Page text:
Southern California Edison has signed seven contracts for a combined 770 megawatts of grid battery projects, one of the biggest single procurements of its kind. The utility wants to switch them on by August 2021, which would be a record-fast turnaround for projects of that magnitude.
The seven energy storage projects, which still need approval from the California Public Utilities Commission, will help meet a fall CPUC order for 3.3 gigawatts of carbon-free resources to help meet the state’s grid reliability needs. Half of that solicitation is due online by August 2021, and SCE must deliver the largest share among the state’s utilities and community-choice aggregators (CCAs).
Most of the winning projects will be co-located with existing solar farms that will charge the batteries, making them useful for integrating and smoothing the intermittency of the state’s growing share of renewable generation, as well as providing resource adequacy for times of peak demand in the late afternoons and evenings. That’s needed to replace grid capacity provided by four natural-gas-fired power plants on the Southern California coast that use seawater for cooling and have been ordered to close as soon as possible to reduce their environmental impact.
SCE's single 770-megawatt procurement "tops the entire 2019 U.S. storage market by more than 200 megawatts," said Daniel Finn-Foley, head of energy storage for Wood Mackenzie Power & Renewables. The consultancy expects the U.S. storage market to grow sevenfold from 2019 to 2021.
"The storage market is approaching a deployment acceleration over the next two years that will be unprecedented in recent U.S. electricity history," Finn-Foley said.
NextEra Energy Resources will build three of the SCE projects, which are also the largest of the seven selected by the utility. Those include a 230-megawatt/920-megawatt-hour project connected to NextEra’s 250-megawatt McCoy solar farm, and two projects of 115 megawatts/460 megawatt-hours apiece adjacent to NextEra’s two Blythe Solar Energy Center solar farms. All are located in Riverside County.
The McCoy storage project is among the largest being developed by NextEra, just behind its 250-megawatt/1-gigawatt-hour system connected to its 250-megawatt Sonoran Energy Center in Arizona. It’s also the second-largest being built in California, behind the 300-megawatt/1.2-gigawatt-hour Moss Landing project to be built by Vistra Energy for Pacific Gas & Electric.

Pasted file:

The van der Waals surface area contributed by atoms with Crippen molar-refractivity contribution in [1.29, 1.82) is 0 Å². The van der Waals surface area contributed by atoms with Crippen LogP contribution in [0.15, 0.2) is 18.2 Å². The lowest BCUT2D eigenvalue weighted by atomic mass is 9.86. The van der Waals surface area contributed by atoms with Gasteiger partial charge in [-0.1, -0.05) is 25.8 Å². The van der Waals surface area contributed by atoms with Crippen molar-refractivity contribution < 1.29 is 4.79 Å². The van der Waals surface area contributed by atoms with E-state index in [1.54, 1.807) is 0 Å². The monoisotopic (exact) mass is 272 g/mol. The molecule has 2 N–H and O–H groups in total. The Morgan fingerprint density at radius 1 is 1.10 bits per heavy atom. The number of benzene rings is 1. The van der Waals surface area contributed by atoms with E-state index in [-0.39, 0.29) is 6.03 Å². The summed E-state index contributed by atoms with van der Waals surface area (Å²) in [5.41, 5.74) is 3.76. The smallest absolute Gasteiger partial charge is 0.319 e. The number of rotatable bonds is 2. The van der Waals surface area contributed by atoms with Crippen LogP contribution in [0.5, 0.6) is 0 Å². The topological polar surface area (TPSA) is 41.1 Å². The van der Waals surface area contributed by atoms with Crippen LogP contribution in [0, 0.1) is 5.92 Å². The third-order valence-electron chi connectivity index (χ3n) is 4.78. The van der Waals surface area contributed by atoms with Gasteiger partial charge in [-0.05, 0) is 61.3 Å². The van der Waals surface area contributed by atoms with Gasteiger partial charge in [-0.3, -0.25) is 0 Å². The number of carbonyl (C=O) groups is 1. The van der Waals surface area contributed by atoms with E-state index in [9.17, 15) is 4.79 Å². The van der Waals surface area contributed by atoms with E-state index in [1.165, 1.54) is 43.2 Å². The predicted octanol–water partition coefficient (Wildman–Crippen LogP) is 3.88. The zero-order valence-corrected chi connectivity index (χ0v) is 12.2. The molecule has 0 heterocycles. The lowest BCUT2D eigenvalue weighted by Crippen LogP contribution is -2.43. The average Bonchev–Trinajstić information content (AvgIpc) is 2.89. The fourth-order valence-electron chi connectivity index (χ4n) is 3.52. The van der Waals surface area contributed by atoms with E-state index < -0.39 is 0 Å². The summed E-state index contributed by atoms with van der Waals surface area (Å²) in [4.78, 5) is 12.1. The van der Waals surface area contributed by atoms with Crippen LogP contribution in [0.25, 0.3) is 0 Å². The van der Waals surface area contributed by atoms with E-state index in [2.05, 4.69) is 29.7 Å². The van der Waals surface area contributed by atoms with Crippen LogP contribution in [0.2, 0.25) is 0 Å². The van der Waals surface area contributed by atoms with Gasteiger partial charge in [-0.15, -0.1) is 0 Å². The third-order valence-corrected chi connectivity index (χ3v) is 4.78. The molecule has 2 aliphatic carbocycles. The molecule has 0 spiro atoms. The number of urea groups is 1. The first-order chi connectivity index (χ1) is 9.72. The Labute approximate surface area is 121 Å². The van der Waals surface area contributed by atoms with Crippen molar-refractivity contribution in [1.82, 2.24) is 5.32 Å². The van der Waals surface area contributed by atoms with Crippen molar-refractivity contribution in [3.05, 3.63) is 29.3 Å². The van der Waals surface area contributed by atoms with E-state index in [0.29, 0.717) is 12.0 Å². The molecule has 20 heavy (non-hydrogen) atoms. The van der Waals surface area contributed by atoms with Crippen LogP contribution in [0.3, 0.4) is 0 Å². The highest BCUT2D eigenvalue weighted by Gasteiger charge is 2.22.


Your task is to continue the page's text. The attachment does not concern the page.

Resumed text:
NextEra, North America’s leading wind and solar generator, has been seeking opportunities to add storage to its existing renewables fleet to take advantage of the falling battery costs.
Southern Power, a subsidiary of U.S. utility Southern Company, will develop two projects in California’s Central Valley connected to solar farms it owns: the 88-megawatt/352-megawatt-hour Garland project connected to a 200-megawatt solar farm in Kern County, and the 72 megawatt/288 megawatt-hour Tranquility project connected to a 200-megawatt solar farm in Fresno County.
The final project is Terra-Gen Power’s 50-megawatt/200-megawatt-hour Sanborn project in the Mojave Desert. That project will be interconnected with a solar project now in development by Sanborn Solar, meant to provide 300 megawatts of solar generation and up to 3 gigawatt-hours of storage capacity.
The sole project that won’t be interconnected with existing solar is LS Power’s 100-megawatt/400-megawatt-hour Gateway 1-2 battery system in San Diego County. LS Power has also developed the 40-megawatt Vista battery project in Southern California, and is developing plans for up to 250 megawatts of energy storage at the Gateway site.
The storage projects face a tight deadline to line up financing, order batteries and other specialized equipment, complete construction and start providing capacity to the grid by SCE’s stated completion date of August 1, 2021. The California Energy Storage Association and storage companies are asking the CPUC for permission to expedite the process for reviewing and approving the projects, warning that they might fail to secure financing without it.
Massive battery farms are expected to become an increasingly central asset for California’s grid as the state pushes toward its goal of getting 100 percent of its energy from carbon-free resources by 2045. SCE’s “Pathway 2045” roadmap for hitting that goal envisions $170 billion of investment in clean energy generation and energy storage by 2045 and up to $75 billion more for grid upgrades to accommodate the shift to electrifying power transportation, heating and other sectors now reliant on fossil fuels.
Other large-scale projects announced in California in the past year include the 100-megawatt/400-megawatt-hour system being built by sPower for Clean Power Alliance, a community-choice aggregator serving the greater Los Angeles area, and up to 300 megawatts/1.2 gigawatt-hours of storage being built alongside 400 megawatts of solar power being built by 8Minute Energy for municipal utility Los Angeles Department of Water and Power.
WoodMac's Finn-Foley noted that these projects represent "a perfect lesson in the flexibility of energy storage’s value. PG&E’s Moss Landing procurement plans to use standalone storage to target a transmission-constrained area," while LADWP and SCE are both seeking storage to allow for the possibility of closing the coastal natural gas plants, he said.
Still, "the SCE procurement is unique so far in California — both massive in scale and scattered throughout four counties across SCE’s sprawling territory to target local system needs."